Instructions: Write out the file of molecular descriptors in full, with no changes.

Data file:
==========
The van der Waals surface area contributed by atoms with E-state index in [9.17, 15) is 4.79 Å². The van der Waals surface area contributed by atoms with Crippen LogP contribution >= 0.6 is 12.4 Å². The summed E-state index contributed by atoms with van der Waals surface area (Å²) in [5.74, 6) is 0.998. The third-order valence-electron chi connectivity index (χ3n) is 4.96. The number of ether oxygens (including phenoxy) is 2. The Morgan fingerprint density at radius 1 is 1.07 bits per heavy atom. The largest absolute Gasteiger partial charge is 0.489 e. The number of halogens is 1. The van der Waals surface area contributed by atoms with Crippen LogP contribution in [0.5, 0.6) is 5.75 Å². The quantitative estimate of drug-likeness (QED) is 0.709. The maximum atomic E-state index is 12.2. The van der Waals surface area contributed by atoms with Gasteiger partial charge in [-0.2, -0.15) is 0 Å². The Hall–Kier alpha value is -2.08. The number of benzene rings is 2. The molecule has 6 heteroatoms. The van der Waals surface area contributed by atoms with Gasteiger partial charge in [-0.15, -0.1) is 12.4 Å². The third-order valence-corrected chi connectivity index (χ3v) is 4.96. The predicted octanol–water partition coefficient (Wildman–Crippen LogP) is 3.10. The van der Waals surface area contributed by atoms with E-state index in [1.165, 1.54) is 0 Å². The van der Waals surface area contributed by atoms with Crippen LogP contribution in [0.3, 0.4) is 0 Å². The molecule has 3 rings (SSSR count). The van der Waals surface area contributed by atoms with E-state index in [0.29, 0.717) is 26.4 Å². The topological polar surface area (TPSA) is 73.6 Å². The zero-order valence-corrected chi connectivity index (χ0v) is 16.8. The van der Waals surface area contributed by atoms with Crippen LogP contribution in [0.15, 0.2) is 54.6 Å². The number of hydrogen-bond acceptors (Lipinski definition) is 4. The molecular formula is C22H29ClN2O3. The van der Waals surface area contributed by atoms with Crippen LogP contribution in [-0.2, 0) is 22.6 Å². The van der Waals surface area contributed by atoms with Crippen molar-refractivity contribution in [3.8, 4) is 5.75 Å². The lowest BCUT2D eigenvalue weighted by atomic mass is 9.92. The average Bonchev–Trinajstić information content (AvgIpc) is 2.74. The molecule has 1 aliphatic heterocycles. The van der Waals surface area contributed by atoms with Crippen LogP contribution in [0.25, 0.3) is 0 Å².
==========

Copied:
The van der Waals surface area contributed by atoms with E-state index in [9.17, 15) is 4.79 Å². The van der Waals surface area contributed by atoms with Crippen LogP contribution >= 0.6 is 12.4 Å². The summed E-state index contributed by atoms with van der Waals surface area (Å²) in [5.74, 6) is 0.998. The third-order valence-electron chi connectivity index (χ3n) is 4.96. The number of ether oxygens (including phenoxy) is 2. The Morgan fingerprint density at radius 1 is 1.07 bits per heavy atom. The largest absolute Gasteiger partial charge is 0.489 e. The number of halogens is 1. The van der Waals surface area contributed by atoms with Crippen LogP contribution in [0.5, 0.6) is 5.75 Å². The quantitative estimate of drug-likeness (QED) is 0.709. The maximum atomic E-state index is 12.2. The van der Waals surface area contributed by atoms with Gasteiger partial charge in [-0.2, -0.15) is 0 Å². The Hall–Kier alpha value is -2.08. The number of benzene rings is 2. The molecule has 6 heteroatoms. The van der Waals surface area contributed by atoms with Gasteiger partial charge in [-0.15, -0.1) is 12.4 Å². The third-order valence-corrected chi connectivity index (χ3v) is 4.96. The predicted octanol–water partition coefficient (Wildman–Crippen LogP) is 3.10. The van der Waals surface area contributed by atoms with E-state index in [1.165, 1.54) is 0 Å². The van der Waals surface area contributed by atoms with Crippen LogP contribution in [0.3, 0.4) is 0 Å². The molecule has 3 rings (SSSR count). The van der Waals surface area contributed by atoms with E-state index in [0.29, 0.717) is 26.4 Å². The topological polar surface area (TPSA) is 73.6 Å². The zero-order valence-corrected chi connectivity index (χ0v) is 16.8. The van der Waals surface area contributed by atoms with Crippen LogP contribution in [0.15, 0.2) is 54.6 Å². The number of hydrogen-bond acceptors (Lipinski definition) is 4. The molecular formula is C22H29ClN2O3. The van der Waals surface area contributed by atoms with Crippen LogP contribution in [-0.2, 0) is 22.6 Å². The van der Waals surface area contributed by atoms with Crippen molar-refractivity contribution in [3.8, 4) is 5.75 Å². The lowest BCUT2D eigenvalue weighted by atomic mass is 9.92. The average Bonchev–Trinajstić information content (AvgIpc) is 2.74. The molecule has 1 aliphatic heterocycles. The van der Waals surface area contributed by atoms with Crippen LogP contribution in [0.25, 0.3) is 0 Å².